Lawmakers face more work if they want to pay for health reform. According to the latest analysis by the Congressional Budget Office [CBO] and the staff of the Joint Committee on Taxation, the House health bill fails two key budget tests:
- New spending isn’t fully paid for. House committees haven’t identified enough spending reductions or tax increases to offset the spending. As a result, the bill would increase the deficit by $239 billion over the next ten years.
- The bill would widen the structural deficit. CBO estimates, for example, that the program would increase the deficit by $65 billion in 2019, the final year of the budget window.
These budget challenges stem from the fact that the House bill would increase spending in two major ways:
- First, the House bill would increase health insurance coverage. As noted in a previous CBO analysis (and summarized in a recent post), that effort would have a net budget impact of $1.04 trillion over the next ten years; spending would increase by almost $1.3 trillion, while tax revenues would increase by about $240 billion.
- Second, the bill would change the formula that determines how much Medicare pays physicians. Those payment rates are scheduled to be cut 21% next year under an arcane formula (the sustainable growth rate mechanism). The House bill would replace those cuts with increases in coming years, at a cost of $245 billion over the next ten years.
As I’ve noted in previous posts (e.g., here), a key risk is that health reform would put the U.S. on an even worse fiscal trajectory. As shown in the following graph, that’s exactly what would happen under the current House bill:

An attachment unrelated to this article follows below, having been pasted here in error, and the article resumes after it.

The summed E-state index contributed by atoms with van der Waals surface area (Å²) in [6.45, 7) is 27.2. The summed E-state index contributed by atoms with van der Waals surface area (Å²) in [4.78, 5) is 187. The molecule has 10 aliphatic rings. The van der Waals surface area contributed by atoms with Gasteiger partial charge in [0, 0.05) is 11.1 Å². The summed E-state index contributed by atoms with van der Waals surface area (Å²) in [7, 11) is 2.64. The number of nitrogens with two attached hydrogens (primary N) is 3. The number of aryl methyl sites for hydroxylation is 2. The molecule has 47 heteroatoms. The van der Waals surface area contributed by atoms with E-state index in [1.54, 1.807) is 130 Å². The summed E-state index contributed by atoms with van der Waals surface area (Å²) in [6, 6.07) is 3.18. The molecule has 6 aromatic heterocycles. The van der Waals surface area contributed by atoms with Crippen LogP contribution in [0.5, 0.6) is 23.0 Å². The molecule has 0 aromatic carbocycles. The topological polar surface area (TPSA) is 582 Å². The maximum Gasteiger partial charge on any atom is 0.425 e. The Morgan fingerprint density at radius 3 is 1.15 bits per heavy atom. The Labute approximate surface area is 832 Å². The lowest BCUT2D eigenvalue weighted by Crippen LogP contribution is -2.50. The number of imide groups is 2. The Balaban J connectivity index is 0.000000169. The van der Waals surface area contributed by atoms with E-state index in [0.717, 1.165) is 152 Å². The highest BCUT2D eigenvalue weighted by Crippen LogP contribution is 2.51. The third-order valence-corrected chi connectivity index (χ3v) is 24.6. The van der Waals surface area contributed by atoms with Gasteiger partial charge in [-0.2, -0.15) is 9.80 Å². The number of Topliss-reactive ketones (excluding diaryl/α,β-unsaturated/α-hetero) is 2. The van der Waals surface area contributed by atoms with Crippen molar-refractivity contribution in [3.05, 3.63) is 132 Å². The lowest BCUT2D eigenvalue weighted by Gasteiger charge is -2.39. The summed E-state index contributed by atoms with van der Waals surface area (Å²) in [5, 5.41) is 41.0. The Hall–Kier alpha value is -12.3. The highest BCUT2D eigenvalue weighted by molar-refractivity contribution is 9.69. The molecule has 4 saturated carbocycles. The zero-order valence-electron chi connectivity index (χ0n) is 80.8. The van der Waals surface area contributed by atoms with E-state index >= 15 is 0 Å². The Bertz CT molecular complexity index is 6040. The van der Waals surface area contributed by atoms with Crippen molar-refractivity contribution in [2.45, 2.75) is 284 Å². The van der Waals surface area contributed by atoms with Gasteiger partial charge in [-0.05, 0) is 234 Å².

The various offsets — primarily tax increases on high earners and reductions in other parts of Medicare — do not keep pace with the new spending under the bill.
Over the next ten years, the offsets in the House bill ($1.047 trillion) are almost exactly equal to the net budget impact of expanding coverage ($1.042 trillion). Thus, one could argue that the bill fully pays for the coverage expansion. Of course, that would also imply that the bill completely fails to pay for the increase in physician payments in Medicare. Moreover, the net cost of the coverage expansion in later years is higher than the offsets. For example, in 2019, the net cost of expanding coverage is $202 billion, while the offsets total only $177 billion.
Data Note: CBO provides two pieces of information about the cost of changing physician payment rates: (1) year-by-year estimates of the direct effect of the change, which total $228 billion and (2) a statement that the total costs of the change, including interactions with other programs, is $245 billion. To estimate the total year-by-year impacts in the graphs above, I assumed the $245 billion total had the same annual pattern as the $228 billion of direct impacts.